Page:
By The Editor
About 51 per cent of arbitrated unfair dismissal claims at Fair Work Australia are being resolved in the employee’s favour, according to academic research which shows the vast increase in claims made compared to previous workplace relations systems.
The research by Professor Paul Oslington of Australian Catholic University and Benoit Freyens of the University of Canberra shows there are 17,000 unfair dismissal claims made per year now compared to about 7000 per year under the pre-WorkChoices Workplace Relations Act.
Writing in today’s Financial Review, the pair argue that successful claims have risen because small businesses are now included in the system and are more likely to get decisions wrong due to their lack of HR expertise.
However they calculate that businesses with more than 100 employees are still more likely to have an unfair dismissal claim against them succeed (41 per cent, compared to 33 per cent previously), while the level of payouts remains at about the same level.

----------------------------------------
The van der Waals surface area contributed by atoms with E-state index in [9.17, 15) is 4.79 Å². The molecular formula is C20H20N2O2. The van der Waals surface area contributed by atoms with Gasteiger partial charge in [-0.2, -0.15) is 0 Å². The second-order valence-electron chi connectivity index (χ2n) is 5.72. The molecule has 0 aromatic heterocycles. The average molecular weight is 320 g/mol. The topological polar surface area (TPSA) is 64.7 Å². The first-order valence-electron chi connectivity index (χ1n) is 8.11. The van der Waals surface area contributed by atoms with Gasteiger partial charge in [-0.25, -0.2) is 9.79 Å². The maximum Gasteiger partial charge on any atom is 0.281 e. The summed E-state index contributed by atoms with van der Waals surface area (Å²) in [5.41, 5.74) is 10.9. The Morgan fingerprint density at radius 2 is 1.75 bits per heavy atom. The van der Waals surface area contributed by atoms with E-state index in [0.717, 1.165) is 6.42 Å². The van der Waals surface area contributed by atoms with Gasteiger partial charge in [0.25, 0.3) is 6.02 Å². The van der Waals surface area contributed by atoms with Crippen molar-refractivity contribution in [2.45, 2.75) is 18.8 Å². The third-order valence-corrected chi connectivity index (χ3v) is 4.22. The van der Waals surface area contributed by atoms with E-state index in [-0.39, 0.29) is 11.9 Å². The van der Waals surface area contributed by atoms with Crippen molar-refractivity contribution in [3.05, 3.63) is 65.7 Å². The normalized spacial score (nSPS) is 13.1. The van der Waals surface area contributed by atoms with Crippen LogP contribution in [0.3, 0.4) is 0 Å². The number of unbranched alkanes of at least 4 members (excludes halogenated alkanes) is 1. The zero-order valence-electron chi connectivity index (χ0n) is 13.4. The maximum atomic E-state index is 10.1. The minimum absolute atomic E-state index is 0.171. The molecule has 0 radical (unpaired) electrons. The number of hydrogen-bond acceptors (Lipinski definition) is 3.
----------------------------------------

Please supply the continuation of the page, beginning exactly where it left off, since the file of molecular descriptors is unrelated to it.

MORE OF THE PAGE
They also argue that Fair Work Australia has yet to release any information regarding the success rates of people who pursue claims under adverse action provisions.
The statistics reinforce a feeling that it’s all too hard for employers to defend an unfair dismissal claim, especially a small business with limited resources – and it’s important to note these statistics only analyse claims that go to arbitration, which is just three per cent of all claims.
Data released in 2010 showed that about three quarters of conciliated claims also resulted in a payout, likely to be of a month’s salary or less.
We’ve written before on the overall rise of unfair dismissal applications, and hope the trend doesn’t continue unabated. We look forward to seeing this issue along with many others addressed by the current review of the Fair Work Act.
VECCI’s series of briefings for employers on unfair dismissal and adverse action ends soon – click here to book and for more information.